clock menu more-arrow no yes mobile

Filed under:

Forget Megatron, it’s time to start comparing DK Metcalf to Jerry Rice

Something for the ol’ bulletin board at Seahawks HQ

American Century Championship - Round Two Photo by Christian Petersen/Getty Images

Remember that time when some poor sap Jim Schwartz tried to compliment DK Metcalf by comparing him to Megatron (aka Calvin Johnson), but made the mistake of ending said compliment with the words, you’re not there yet?

And remember how DK “took that personally”?

“One of the defensive coaches came up to me and kinda made me mad that he was like, ‘I was in Detroit with Megatron, but you’re not there yet.’ In my mind I’m not trying to be Megatron, I’m trying to be me. I had a little chip on my shoulder the whole game.”


NFL Game Recaps (for those that are into that sort of thing)


Metcalf’s stat line from that game: 10 receptions on 13 targets for a career-high 177 yards.

Comparing DK and Megatron

Let’s get this out of the way ...

Here are each player’s numbers through their first 2 seasons:

  • Megatron: 126 receptions (on 243 targets) for 2,067 yards and 16 TDs
  • Metcalf: 141 receptions (on 229 targets) for 2,203 yards and 17 TDs


Sorta looks like DK is ahead of Megatron to me.

Granted, Megatron is the current record-holder for receiving yards in a single season, having come a hair shy of 2,000 yards in 2012.

Sadly, the leader of the Decepticons was forced to “settle” for 1,964 when the Bears held him to 5 receptions (on 14 targets!) for a mere 72 yards in the final game of Detroit’s 4-12 season.


Detroit’s head coach that day?

Jim Schwartz.

Given the benefit of hindsight, perhaps ol’ Schwartzy should have pulled Megatron aside before that game and said, “You know, I used to watch Jerry Rice on TV and you remind me a lot of him ... but you’re not there yet.

Comparing DK and the G.O.A.T.

See what I did there, tying these two sections together by using the same guy I singled out in the first sentence of the article?

Just wait until you see where all of this is headed (smile).


Jerry Rice’s numbers through his first 2 seasons:

  • 135 receptions (on who knows how many targets) - apparently the league didn’t record targets before the early-’90s
  • 2,477 yards (including a league-leading 1,570 in Year 2)
  • 18 touchdowns


In case you don’t want to scroll up to see Metcalf’s numbers ...

  • 141 receptions (on 229 targets)
  • 2,203 yards (including a franchise-record 1,303 in Year 2)
  • 17 touchdowns


Hmmm ...

Ain’t that really-sorta-super-kinda interesting?

DK isn’t too far off Rice’s pace.

DK wants to be “the next DK”

After the Philly game, DK said, “In my mind I’m not trying to be Megatron, I’m trying to be me.”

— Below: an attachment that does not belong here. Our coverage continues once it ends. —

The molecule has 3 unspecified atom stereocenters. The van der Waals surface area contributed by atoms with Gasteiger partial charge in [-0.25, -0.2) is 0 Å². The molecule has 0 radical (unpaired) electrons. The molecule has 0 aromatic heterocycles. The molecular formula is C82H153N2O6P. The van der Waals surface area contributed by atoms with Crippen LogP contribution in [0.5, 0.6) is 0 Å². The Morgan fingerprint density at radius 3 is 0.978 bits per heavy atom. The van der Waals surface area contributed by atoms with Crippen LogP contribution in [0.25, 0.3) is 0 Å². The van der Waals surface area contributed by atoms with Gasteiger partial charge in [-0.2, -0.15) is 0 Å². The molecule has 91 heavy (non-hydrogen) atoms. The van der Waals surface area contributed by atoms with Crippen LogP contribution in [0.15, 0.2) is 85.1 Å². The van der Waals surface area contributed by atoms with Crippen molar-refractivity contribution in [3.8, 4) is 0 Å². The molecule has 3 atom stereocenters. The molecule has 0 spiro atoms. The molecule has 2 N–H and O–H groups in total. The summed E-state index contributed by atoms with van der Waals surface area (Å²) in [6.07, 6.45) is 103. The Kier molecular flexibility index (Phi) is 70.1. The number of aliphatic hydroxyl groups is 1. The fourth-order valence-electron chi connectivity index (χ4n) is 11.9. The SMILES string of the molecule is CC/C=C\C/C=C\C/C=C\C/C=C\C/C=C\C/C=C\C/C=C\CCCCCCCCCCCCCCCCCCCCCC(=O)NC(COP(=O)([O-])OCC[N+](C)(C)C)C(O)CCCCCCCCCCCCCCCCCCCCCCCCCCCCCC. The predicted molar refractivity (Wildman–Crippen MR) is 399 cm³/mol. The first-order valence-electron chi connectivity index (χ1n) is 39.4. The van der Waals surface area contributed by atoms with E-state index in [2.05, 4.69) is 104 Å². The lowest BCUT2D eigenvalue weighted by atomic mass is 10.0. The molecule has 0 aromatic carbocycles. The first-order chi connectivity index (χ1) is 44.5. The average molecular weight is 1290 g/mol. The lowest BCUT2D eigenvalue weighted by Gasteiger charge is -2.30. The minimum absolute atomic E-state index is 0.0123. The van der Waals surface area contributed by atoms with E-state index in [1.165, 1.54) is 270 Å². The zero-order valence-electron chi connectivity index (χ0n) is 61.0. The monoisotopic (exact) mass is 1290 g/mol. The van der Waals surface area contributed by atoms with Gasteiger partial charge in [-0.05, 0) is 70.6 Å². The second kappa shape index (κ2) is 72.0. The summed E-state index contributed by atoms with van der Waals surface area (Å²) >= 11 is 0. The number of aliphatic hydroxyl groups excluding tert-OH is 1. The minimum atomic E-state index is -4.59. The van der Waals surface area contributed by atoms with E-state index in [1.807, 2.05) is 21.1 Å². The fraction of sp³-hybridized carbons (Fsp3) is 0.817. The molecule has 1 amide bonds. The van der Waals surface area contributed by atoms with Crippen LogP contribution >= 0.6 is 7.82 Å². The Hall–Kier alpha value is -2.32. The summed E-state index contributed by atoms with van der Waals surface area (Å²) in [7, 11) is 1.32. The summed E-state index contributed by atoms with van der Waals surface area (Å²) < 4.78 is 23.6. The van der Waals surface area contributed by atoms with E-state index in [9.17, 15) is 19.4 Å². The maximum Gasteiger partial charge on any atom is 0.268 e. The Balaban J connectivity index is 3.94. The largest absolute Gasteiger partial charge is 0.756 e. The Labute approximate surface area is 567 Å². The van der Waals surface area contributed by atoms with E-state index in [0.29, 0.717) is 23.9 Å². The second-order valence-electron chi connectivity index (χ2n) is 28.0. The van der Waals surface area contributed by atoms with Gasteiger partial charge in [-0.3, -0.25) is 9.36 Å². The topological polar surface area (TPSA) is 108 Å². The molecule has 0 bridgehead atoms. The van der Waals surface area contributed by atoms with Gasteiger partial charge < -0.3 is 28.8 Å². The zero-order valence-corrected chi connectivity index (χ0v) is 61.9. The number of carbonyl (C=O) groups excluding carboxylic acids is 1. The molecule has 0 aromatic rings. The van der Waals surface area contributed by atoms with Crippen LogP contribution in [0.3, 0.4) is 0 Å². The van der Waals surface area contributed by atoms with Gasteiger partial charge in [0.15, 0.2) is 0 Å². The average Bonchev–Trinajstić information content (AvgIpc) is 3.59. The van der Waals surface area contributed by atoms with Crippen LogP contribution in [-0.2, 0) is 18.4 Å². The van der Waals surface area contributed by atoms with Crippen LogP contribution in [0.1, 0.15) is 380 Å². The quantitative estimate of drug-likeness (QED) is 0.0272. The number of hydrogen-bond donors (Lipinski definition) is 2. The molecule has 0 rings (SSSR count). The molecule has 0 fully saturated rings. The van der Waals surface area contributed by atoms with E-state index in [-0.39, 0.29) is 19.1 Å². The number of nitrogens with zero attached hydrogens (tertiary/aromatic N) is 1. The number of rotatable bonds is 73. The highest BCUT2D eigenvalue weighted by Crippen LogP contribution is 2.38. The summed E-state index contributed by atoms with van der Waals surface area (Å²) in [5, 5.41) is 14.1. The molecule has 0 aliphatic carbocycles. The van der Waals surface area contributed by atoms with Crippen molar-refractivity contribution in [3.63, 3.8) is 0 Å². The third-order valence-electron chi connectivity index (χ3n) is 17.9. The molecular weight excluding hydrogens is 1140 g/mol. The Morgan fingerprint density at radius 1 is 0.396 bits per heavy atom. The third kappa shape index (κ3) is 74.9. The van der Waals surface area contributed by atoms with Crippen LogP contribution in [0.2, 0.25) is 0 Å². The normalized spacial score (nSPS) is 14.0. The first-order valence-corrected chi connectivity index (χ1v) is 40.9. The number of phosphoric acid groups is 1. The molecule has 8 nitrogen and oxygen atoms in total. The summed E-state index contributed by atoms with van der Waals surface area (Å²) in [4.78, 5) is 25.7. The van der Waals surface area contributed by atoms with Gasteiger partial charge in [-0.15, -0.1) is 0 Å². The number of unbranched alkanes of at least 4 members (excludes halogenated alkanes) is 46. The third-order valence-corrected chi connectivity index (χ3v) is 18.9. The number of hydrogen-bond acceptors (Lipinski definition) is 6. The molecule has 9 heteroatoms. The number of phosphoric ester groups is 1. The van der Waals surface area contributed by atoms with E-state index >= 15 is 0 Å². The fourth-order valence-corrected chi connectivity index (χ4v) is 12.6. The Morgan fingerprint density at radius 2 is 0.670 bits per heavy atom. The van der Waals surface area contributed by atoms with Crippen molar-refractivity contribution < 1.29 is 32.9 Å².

Roll the tape ...

And here’s another quote (from a couple weeks later) ...

For those that want to be able to copy and paste the quote later ...

“Stop comparing me to people. I’m me. Playing against me. Not anyone else. Calvin is Calvin. It’s a blessing to be compared to him. I take the compliment w/ a grain of salt. I’m trying to pave my own way.”

Two (or 3) of the all-time greats

I completely understand where DK is coming from. Lord knows that I would take it very personally if people were comparing me to Ernest Hemingway or William Shakespeare during my 2nd year of professional writing.

Sarcasm aside, here is who Seattle’s young star is being compared to:

Calvin Johnson averaged 1,291 yards per season over a 9-year career. Over 135 career games, his 11,619 receiving yards works out to 86.1 yards per game which makes him #2 all-time in that regard.

As was previously mentioned, Johnson also owns the single-season record for receiving yards.

Green Bay Packers v Detroit Lions Photo by Gregory Shamus/Getty Images

The highest honor: Megatron was recently elected to the NFL Hall of Fame on the first ballot and will be officially inducted at a ceremony on August 8th.


Jerry Rice is the current record-holder for most receiving yards in a career with 22,895 and has a mind-blowing lead of 5,403 yards over the 2nd-place receiver, Larry Fitzgerald.

Rice is also the atop the list for receiving touchdowns with 197 which is 41 more than the #2 guy (Randy Moss) and 111 more than the closest active player (Rob Gronkowski).

Super Bowl XXIV: San Francisco 49ers v Denver Broncos Photo by Rich Pilling/Diamond Images via Getty Images

The highest honor: Jerry Rice was inducted into the Hall of Fame on August 7th, 2010 ... on the first ballot.


That ain’t nothing.

After only two years in the league, DK Metcalf is legitimately being compared to two of the greatest players to EVER play wide receiver in the National Football League ... and 2 of only 7 wideouts to be elected to the Hall of Fame the first time their name appeared on the ballot.


Now let’s add a third name onto the DK Metcalf comparison list ...

Julio Jones

First 2 years in the league:

  • 133 receptions (on 223 targets)
  • 2,157 receiving yards
  • 18 touchdowns


Once more with DK’s numbers ...

  • 141 receptions (on 229 targets)
  • 2,203 yards (including a franchise-record 1,303 in Year 2)
  • 17 touchdowns